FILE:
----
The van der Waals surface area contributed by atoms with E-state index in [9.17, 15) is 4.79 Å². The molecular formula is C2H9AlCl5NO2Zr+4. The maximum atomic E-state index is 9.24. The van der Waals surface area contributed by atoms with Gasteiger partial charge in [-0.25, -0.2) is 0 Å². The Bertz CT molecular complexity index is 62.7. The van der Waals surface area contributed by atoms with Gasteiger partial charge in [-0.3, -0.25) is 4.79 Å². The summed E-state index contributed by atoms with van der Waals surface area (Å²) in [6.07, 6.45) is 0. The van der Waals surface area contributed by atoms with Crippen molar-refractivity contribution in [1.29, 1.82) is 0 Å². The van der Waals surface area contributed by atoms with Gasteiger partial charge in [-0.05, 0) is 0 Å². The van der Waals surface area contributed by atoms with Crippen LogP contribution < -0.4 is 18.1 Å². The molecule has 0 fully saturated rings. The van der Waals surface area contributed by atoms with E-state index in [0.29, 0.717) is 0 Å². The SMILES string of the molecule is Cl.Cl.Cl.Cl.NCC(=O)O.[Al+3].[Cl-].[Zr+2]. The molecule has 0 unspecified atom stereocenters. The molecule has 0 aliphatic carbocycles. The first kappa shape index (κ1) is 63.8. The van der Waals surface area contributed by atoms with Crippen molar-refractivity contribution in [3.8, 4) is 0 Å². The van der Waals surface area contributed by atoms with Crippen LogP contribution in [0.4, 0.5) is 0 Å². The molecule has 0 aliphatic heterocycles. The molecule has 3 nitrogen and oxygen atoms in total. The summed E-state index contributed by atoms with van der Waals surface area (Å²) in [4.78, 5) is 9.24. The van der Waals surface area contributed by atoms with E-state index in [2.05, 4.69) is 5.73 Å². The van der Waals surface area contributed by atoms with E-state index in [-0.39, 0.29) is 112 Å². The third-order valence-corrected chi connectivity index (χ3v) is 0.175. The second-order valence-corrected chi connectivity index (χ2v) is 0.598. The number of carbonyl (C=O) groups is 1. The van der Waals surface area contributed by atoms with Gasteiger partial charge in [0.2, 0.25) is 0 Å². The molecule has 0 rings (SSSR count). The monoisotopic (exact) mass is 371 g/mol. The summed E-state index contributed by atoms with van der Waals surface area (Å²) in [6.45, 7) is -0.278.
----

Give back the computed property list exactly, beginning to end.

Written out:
The van der Waals surface area contributed by atoms with E-state index in [9.17, 15) is 4.79 Å². The molecular formula is C2H9AlCl5NO2Zr+4. The maximum atomic E-state index is 9.24. The van der Waals surface area contributed by atoms with Gasteiger partial charge in [-0.25, -0.2) is 0 Å². The Bertz CT molecular complexity index is 62.7. The van der Waals surface area contributed by atoms with Gasteiger partial charge in [-0.3, -0.25) is 4.79 Å². The summed E-state index contributed by atoms with van der Waals surface area (Å²) in [6.07, 6.45) is 0. The van der Waals surface area contributed by atoms with Crippen molar-refractivity contribution in [1.29, 1.82) is 0 Å². The van der Waals surface area contributed by atoms with Gasteiger partial charge in [-0.05, 0) is 0 Å². The van der Waals surface area contributed by atoms with Crippen LogP contribution < -0.4 is 18.1 Å². The molecule has 0 fully saturated rings. The van der Waals surface area contributed by atoms with E-state index in [0.29, 0.717) is 0 Å². The SMILES string of the molecule is Cl.Cl.Cl.Cl.NCC(=O)O.[Al+3].[Cl-].[Zr+2]. The molecule has 0 unspecified atom stereocenters. The molecule has 0 aliphatic carbocycles. The first kappa shape index (κ1) is 63.8. The van der Waals surface area contributed by atoms with Crippen molar-refractivity contribution in [3.8, 4) is 0 Å². The van der Waals surface area contributed by atoms with Crippen LogP contribution in [0.4, 0.5) is 0 Å². The molecule has 0 aliphatic heterocycles. The molecule has 3 nitrogen and oxygen atoms in total. The summed E-state index contributed by atoms with van der Waals surface area (Å²) in [4.78, 5) is 9.24. The van der Waals surface area contributed by atoms with E-state index in [2.05, 4.69) is 5.73 Å². The van der Waals surface area contributed by atoms with E-state index in [-0.39, 0.29) is 112 Å². The third-order valence-corrected chi connectivity index (χ3v) is 0.175. The second-order valence-corrected chi connectivity index (χ2v) is 0.598. The number of carbonyl (C=O) groups is 1. The van der Waals surface area contributed by atoms with Gasteiger partial charge in [0.2, 0.25) is 0 Å². The molecule has 0 rings (SSSR count). The monoisotopic (exact) mass is 371 g/mol. The summed E-state index contributed by atoms with van der Waals surface area (Å²) in [6.45, 7) is -0.278.